Creditors and fans of Bury FC learned a harsh lesson about Company Voluntary Arrangements (CVAs) last month when the team became the first to drop out of the English Football League (EFL) in 27 years.
The club’s supporters, including local MP James Frith, are calling for an inquiry into the CVA arranged in July 2019 by the club’s owner, Steve Dale.
Their concerns centre on a £7.1m claim admitted into the CVA as a debt owed to a company in administration, Mederco, owned by Stewart Day, a former owner of Bury FC.
Day sold the football club to Dale for £1 in December, but the new owner couldn’t make Bury FC profitable. Within 7 months he’d placed the club on the open market, and into a CVA.
Creditors, including the taxman, initially rejected the CVA proposal, which offered to pay 25% of debts owed. They were probably holding out for more, but in truth never stood a chance.
Creditors representing 75% (in value) of a company’s debt must vote in favour for a CVA to be approved.
Pushing through a CVA
Consequently, company directors desperate to push through CVAs sometimes find ways to circumvent difficult creditors. For example, a director in Dale’s situation could approach the Mederco administrator and say:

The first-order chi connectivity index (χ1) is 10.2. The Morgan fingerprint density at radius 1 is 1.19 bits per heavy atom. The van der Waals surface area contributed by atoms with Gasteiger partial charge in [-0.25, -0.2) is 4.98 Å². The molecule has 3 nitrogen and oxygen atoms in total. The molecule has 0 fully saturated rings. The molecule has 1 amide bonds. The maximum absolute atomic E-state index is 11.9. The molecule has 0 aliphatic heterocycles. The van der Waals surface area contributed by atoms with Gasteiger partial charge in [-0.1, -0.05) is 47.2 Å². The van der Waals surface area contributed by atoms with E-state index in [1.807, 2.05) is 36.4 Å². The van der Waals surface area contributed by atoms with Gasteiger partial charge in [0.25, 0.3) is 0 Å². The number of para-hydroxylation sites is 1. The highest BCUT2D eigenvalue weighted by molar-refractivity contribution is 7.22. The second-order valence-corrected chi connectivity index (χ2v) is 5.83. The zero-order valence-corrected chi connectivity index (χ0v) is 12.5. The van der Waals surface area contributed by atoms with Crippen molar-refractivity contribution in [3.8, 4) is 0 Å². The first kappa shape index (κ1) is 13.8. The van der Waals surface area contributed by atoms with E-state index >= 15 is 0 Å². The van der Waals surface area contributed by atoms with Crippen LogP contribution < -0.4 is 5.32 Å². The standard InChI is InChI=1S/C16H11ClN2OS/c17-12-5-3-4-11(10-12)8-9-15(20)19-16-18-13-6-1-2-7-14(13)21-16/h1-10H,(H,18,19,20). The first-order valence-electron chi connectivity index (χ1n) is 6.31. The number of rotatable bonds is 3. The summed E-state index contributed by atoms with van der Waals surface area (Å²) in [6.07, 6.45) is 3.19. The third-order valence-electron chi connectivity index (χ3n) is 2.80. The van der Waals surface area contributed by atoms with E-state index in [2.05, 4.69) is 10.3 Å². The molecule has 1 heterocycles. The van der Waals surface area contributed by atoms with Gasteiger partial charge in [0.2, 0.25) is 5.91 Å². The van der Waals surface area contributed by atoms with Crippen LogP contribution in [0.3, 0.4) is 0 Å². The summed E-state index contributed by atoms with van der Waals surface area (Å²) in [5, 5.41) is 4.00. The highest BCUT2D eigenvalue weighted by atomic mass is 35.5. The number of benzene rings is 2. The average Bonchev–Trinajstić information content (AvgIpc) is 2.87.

“You’re not going to realise your claim; it’s tricky, complicated, and unquantified. But I know a potential buyer who’s not directly connected to me. Why not sell the debt to them?”
This is possible because around the same time Dale arranged the CVA, Mederco’s administrator sold a claim for £70,000 to a newly-formed company, RCR Holdings, owned by the partner of Dale’s daughter.
It’s also possible that reasons could be found to inflate the value of the claim to £7.1m, which is 75% of Bury FC’s total debts. Under these circumstances, a director in Dale’s position can push their CVA through by telling opposing creditors:
“I’ve just received a new claim from RCR Holdings, a company which has become Bury FC’s biggest creditor. Coincidentally, they agree to the terms of my CVA proposal.”
Sadly, creditors were doomed from the day Dale bought the club for a £1. Clearly, Bury FC was insolvent and always a risky investment for everyone involved.